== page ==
Findic Y, Huge TB. Dentigerous cyst in the mandible treated under local anaesthesia. Int J Exp Dent Sci 2012;1:45-7.  Back to cited text no. 9
Boaz K, Baliga MJ, Srikant N, Ahmed J. Unicystic ameloblastoma in a 6 year old child and its significance. World J Dentistry 2011;2:363-6.  Back to cited text no. 10
Iordanidis S, Makos C, Dimitrakopoulos J, Kariki H. Ameloblastoma of the maxilla. Case report. Aust Dent J 1999;44:51-5.  Back to cited text no. 11
Vasan NT. Recurrent ameloblastoma in an autogenous bone graft after 28 years: A case report. N Z Dent J 1995;91:12-3.  Back to cited text no. 12
Martins RH, Andrade Sobrinho J, Rapoport A, Rosa MP. Histopathologic features and management of ameloblastoma: Study of 20 cases. São Paulo Med J 1999;117:171-4.  Back to cited text no. 13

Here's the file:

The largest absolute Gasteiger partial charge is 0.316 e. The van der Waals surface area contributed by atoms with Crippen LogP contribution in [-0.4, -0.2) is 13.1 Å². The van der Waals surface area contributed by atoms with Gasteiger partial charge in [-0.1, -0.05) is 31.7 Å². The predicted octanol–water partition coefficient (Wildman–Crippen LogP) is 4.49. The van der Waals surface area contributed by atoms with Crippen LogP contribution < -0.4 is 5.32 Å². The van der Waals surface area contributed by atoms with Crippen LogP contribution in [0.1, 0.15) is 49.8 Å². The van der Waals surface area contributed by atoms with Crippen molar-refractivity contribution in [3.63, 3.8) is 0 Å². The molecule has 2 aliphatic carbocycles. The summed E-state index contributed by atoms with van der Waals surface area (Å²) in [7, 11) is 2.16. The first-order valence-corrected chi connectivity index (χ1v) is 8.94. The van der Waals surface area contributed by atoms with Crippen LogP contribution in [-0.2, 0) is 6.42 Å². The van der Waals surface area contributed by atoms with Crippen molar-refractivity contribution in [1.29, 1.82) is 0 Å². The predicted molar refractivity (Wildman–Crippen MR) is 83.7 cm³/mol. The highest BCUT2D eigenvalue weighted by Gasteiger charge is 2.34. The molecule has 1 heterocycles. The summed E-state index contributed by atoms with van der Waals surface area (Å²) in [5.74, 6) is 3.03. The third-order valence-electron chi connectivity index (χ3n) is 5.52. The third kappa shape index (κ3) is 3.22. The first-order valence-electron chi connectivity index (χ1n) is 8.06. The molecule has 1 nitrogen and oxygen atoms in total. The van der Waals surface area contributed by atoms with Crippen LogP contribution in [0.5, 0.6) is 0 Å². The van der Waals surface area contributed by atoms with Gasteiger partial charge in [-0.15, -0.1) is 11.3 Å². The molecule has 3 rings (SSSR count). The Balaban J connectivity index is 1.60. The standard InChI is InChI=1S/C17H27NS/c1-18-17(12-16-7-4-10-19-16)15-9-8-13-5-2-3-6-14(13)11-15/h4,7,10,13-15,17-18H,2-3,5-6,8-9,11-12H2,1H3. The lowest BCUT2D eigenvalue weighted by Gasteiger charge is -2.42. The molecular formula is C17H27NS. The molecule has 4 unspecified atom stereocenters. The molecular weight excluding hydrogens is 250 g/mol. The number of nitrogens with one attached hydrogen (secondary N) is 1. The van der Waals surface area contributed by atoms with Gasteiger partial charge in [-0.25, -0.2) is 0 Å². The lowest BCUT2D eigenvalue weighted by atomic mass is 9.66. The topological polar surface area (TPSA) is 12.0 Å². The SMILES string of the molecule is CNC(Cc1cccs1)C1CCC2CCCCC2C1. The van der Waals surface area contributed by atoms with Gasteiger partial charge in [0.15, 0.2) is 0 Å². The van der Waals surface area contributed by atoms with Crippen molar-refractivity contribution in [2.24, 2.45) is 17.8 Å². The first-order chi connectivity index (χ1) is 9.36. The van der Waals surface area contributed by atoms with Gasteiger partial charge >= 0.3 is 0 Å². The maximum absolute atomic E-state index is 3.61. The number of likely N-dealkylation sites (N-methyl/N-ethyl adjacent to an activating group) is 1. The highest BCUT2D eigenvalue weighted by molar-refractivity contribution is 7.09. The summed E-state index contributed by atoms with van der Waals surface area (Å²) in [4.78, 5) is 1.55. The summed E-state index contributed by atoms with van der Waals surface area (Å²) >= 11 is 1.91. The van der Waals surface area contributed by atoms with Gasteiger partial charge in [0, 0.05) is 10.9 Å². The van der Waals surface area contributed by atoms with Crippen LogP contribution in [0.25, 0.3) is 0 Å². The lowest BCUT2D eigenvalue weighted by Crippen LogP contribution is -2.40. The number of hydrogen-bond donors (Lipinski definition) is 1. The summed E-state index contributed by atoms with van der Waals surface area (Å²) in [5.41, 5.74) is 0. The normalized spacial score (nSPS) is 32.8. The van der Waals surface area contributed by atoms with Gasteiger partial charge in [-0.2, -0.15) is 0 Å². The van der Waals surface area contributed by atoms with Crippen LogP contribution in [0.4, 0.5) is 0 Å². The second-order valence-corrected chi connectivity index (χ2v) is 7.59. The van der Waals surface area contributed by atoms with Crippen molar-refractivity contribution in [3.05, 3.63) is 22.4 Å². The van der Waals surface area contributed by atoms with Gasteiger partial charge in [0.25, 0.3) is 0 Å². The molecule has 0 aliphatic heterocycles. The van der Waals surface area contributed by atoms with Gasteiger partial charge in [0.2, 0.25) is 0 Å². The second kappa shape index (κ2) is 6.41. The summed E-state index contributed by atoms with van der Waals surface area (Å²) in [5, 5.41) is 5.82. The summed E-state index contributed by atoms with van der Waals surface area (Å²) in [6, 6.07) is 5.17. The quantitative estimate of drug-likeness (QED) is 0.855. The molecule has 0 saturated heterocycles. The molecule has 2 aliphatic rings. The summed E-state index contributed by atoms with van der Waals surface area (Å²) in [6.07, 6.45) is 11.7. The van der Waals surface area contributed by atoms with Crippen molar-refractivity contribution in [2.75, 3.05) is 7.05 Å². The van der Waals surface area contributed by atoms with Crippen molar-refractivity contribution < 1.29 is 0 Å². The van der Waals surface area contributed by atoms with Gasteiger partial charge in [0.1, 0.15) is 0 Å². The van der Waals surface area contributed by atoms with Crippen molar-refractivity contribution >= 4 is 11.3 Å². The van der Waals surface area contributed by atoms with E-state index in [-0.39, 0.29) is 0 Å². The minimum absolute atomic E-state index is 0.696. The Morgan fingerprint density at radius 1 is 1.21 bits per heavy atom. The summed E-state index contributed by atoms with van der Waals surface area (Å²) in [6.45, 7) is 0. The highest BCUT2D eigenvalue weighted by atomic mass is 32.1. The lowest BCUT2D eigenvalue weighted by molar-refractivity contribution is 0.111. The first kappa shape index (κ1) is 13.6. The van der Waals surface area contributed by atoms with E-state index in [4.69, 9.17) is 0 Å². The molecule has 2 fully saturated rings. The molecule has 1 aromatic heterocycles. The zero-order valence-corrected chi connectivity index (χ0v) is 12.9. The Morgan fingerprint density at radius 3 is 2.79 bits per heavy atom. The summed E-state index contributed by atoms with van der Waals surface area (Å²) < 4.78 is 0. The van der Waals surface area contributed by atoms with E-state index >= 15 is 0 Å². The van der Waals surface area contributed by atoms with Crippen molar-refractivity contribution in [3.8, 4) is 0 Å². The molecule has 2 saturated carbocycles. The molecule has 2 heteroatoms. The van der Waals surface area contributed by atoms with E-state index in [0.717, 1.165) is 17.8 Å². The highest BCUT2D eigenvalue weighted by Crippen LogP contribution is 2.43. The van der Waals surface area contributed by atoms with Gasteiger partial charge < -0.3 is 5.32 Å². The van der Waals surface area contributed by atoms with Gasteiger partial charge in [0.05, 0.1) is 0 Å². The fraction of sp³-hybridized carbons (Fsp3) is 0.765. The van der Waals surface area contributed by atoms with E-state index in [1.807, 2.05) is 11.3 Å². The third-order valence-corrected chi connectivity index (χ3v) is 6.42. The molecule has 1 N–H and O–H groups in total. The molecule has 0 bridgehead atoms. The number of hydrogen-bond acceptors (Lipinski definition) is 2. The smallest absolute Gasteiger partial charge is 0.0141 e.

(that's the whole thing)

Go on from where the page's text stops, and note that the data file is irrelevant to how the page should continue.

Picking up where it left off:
Barnes L, Everson JW, Reichart P, Sindransky D. Pathology and Genetics of Head and Neck Tumors. Lyon: IARC Press; 2005. p. 296-300. WHO classification of tumors.  Back to cited text no. 14
Gardner DG, Corio RL. The relationship of plexiform unicystic ameloblastoma to conventional ameloblastoma. Oral Surg Oral Med Oral Path 1983;56:54-60.  Back to cited text no. 15


  [Figure 1], [Figure 2], [Figure 3], [Figure 4], [Figure 5], [Figure 6], [Figure 7], [Figure 8], [Figure 9], [Figure 10], [Figure 11]